Training Data for NLP Algorithms: Your Options for Collecting or Creating Annotated Datasets
This post originally appeared on Spare5.com.
Today, natural language processing practitioners have many options when it comes to acquiring annotated datasets to train their algorithms. Newbie data scientists and software engineers developing NLP models have several public datasets available to them as they begin their careers, as well as tools and solutions that make generating custom annotations far more efficient than in years past. (It isn’t like the old days when building an annotated corpus was uphill both ways! Or whatever.)
This new, options-galore world is thanks to the very cool data science community’s philosophy of sharing results and making data and tools open-source whenever possible, as well as the emergence of the aforementioned solution providers (some cooler than others, #justsayin). This blog outlines the training data choices out there, as well as which options work best for which use cases.
There are two main buckets into which sources for gathering and/or generating labeled/annotated datasets fall: pre-existing, publicly available datasets; and tools and solutions for creating your own corpus.
Pre-Existing, Publicly Available Datasets
Ten minutes of googling will yield you a bounty of links to public datasets — see here, here, here, and here. (Also here and here for sentiment analysis specifically, and here, here, and here for health/biology-related data.) These datasets are great for training on more general NLP tasks, and in some cases are enough to do the job. Though the data obviously isn’t custom-created for a particular problem, the accuracy is usually good, so if you’re building a more generic model, you may be able to rely solely on already-available annotated data.
Tools & Solutions for Creating Your Own Annotated Corpus
If you need specialized, custom training data (say, sample conversations with some unique specifics for training a chatbot), you’re gonna need to create that yourself (or have it created). For annotating/generating your own training data, there are, broadly, three options:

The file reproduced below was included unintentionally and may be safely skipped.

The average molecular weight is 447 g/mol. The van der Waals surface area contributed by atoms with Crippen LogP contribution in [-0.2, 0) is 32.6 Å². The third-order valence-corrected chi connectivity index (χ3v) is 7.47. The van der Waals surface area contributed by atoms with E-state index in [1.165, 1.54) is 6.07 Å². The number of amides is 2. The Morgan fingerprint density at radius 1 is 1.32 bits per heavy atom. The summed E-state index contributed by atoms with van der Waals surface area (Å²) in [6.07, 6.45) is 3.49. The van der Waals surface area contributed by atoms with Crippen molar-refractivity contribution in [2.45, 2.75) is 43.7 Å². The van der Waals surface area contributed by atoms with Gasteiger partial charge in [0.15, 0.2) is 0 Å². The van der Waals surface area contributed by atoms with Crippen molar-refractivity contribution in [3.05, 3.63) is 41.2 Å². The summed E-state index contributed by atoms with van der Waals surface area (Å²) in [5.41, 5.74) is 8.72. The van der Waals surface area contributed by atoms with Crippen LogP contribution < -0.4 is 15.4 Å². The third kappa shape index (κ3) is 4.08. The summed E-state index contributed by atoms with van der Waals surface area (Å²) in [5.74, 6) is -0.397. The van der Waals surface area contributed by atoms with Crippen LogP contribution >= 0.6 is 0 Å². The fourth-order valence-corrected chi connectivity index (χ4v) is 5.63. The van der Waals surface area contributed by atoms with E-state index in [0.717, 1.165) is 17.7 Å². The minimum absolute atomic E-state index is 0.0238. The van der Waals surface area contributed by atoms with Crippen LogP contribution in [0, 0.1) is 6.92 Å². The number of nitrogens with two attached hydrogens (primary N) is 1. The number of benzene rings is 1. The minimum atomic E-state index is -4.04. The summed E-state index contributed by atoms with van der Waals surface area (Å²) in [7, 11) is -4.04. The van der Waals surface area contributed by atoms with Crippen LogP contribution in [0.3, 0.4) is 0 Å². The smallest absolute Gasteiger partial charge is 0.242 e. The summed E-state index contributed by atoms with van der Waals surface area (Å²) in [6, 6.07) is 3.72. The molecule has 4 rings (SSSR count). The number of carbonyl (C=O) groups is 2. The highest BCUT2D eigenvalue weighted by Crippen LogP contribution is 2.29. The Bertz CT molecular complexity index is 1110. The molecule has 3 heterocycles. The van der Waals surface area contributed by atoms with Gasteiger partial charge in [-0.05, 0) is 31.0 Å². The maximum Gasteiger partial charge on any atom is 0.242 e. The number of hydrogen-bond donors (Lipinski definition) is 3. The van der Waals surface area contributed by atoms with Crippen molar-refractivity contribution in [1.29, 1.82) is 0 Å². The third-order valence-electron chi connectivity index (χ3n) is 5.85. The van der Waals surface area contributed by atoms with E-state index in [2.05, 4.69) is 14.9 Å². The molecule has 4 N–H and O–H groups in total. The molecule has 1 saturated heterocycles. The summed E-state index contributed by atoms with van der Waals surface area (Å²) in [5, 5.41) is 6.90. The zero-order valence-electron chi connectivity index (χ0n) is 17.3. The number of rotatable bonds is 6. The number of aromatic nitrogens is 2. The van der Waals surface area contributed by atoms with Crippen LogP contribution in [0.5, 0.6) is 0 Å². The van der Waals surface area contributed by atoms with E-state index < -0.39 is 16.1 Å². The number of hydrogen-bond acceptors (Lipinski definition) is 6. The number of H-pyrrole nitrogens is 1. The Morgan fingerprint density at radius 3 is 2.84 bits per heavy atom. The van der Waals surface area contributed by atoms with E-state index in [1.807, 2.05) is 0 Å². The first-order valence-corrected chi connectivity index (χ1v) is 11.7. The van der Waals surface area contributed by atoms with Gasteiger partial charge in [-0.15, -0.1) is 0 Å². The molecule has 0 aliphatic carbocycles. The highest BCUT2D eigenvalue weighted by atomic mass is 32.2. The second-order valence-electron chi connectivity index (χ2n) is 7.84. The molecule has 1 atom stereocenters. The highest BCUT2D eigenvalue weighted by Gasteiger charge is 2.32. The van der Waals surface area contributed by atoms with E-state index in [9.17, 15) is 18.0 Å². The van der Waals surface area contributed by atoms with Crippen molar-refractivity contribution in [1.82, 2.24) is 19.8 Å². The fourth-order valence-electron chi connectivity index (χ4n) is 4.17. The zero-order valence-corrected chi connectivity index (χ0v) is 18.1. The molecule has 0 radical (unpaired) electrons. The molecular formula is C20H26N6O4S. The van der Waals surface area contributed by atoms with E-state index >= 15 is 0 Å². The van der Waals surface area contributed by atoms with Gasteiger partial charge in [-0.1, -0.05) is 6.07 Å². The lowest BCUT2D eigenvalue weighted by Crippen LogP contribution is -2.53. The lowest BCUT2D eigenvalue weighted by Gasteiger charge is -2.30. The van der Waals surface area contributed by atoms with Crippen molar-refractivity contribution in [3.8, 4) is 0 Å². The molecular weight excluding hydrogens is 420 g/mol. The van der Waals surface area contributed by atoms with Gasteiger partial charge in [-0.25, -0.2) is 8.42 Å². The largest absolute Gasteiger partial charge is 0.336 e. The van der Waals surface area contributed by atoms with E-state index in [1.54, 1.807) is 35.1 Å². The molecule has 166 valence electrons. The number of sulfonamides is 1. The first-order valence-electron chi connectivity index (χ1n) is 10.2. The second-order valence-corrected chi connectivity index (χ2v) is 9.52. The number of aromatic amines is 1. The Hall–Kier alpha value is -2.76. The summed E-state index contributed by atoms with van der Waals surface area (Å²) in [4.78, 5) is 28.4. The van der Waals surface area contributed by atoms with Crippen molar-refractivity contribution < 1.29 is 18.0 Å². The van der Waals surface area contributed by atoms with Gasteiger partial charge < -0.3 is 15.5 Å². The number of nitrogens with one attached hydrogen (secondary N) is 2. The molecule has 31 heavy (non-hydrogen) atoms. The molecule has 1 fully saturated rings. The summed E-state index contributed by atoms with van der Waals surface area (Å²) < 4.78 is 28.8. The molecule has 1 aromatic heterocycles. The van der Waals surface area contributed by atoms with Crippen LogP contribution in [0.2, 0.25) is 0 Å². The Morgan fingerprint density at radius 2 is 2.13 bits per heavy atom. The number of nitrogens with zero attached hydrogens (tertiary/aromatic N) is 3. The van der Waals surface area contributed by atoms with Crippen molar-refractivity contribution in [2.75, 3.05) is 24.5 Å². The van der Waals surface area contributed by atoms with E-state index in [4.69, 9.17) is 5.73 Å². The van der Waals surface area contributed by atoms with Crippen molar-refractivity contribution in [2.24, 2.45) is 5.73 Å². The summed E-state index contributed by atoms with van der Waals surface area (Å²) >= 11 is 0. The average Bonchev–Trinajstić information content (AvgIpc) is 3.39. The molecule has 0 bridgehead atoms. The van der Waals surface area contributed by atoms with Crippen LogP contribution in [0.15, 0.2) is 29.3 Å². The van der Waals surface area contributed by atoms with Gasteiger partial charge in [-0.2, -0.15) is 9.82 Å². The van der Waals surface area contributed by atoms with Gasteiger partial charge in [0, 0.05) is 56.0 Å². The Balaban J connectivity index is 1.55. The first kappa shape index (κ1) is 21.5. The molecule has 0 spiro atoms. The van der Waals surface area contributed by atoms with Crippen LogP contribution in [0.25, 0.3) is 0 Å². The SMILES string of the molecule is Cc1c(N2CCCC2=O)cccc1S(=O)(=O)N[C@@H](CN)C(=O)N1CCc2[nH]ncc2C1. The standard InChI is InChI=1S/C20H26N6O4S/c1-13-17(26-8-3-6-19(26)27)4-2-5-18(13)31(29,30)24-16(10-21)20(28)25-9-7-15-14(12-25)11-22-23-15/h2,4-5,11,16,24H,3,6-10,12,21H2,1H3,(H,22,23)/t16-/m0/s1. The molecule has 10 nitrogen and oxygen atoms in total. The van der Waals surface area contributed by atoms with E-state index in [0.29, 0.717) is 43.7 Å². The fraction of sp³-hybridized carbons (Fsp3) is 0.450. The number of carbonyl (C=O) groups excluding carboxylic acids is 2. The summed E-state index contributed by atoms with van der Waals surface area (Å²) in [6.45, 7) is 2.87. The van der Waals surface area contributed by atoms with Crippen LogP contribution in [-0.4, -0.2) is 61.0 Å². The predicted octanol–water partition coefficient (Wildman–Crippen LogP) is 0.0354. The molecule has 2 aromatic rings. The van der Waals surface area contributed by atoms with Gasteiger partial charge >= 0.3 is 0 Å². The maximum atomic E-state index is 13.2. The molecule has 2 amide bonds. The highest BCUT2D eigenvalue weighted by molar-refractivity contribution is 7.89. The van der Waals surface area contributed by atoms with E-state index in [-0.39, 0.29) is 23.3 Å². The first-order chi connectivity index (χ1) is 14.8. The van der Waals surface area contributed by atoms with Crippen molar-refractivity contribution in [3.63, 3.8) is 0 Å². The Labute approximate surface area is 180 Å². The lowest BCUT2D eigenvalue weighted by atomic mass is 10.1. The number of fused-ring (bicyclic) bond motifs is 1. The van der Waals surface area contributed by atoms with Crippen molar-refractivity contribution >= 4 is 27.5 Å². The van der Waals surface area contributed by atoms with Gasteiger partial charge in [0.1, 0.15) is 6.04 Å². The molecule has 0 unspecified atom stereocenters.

- DIY (including using in-house resources or hiring temp workers)
- what we at Spare5 call “traditional crowdsourcing”
- a training data solution platform (we call that “Training Data as a Service” or TDaaS)
If you choose to do it yourself — which, yeesh, what an undertaking — here are some tools that could help. They’re essentially ready-made UIs through which you can pass your text and have your annotators work within, that’ll help you keep track of the process. Handling annotations in-house could work for you if you have plenty of time and internal resources (or the budget to hire contractors), and you don’t need much training data and/or you don’t anticipate needing to scale the process.
Going the traditional crowdsourcing route takes a bit more off your plate, but you’ll still need to create your own annotation tasks for the crowd (and maybe even write custom scripts). You’ll also have to rely on a largely unknown pool of workers, and QA the results yourself. If you have the time to manage the process, don’t need humans with specific skills or specialities to annotate, and don’t require a high degree of accuracy achieved in a timely manner, this might be a good option for you.
Using a complete training data solution platform — your third option — is the most hands-off* with the highest accuracy and specificity of the bunch. And, counterintuitively, it usually works out to be the most cost-effective solution when you factor in precious time spent managing and QAing with the other two options (not to mention the cost of temp hires or contractors). If you need specialized, highly accurate training data generated quickly, and a platform that encompasses everything from customizable annotation tools to skilled domain-specific annotators to an extensive QA process, a complete training data solution platform is your best bet.
*it can be somewhat hands-on if desired, too, at least with Spare5. We offer a customer portal through which you can monitor and manage your annotation task sets, if you wish.
It’s a pretty great time to be an NLP practitioner. The resources available for building, training, testing, and validating NLP models will only continue to grow in number, improve in functionality, and expand in features. We can’t wait to see (and power!) the coming years’ developments.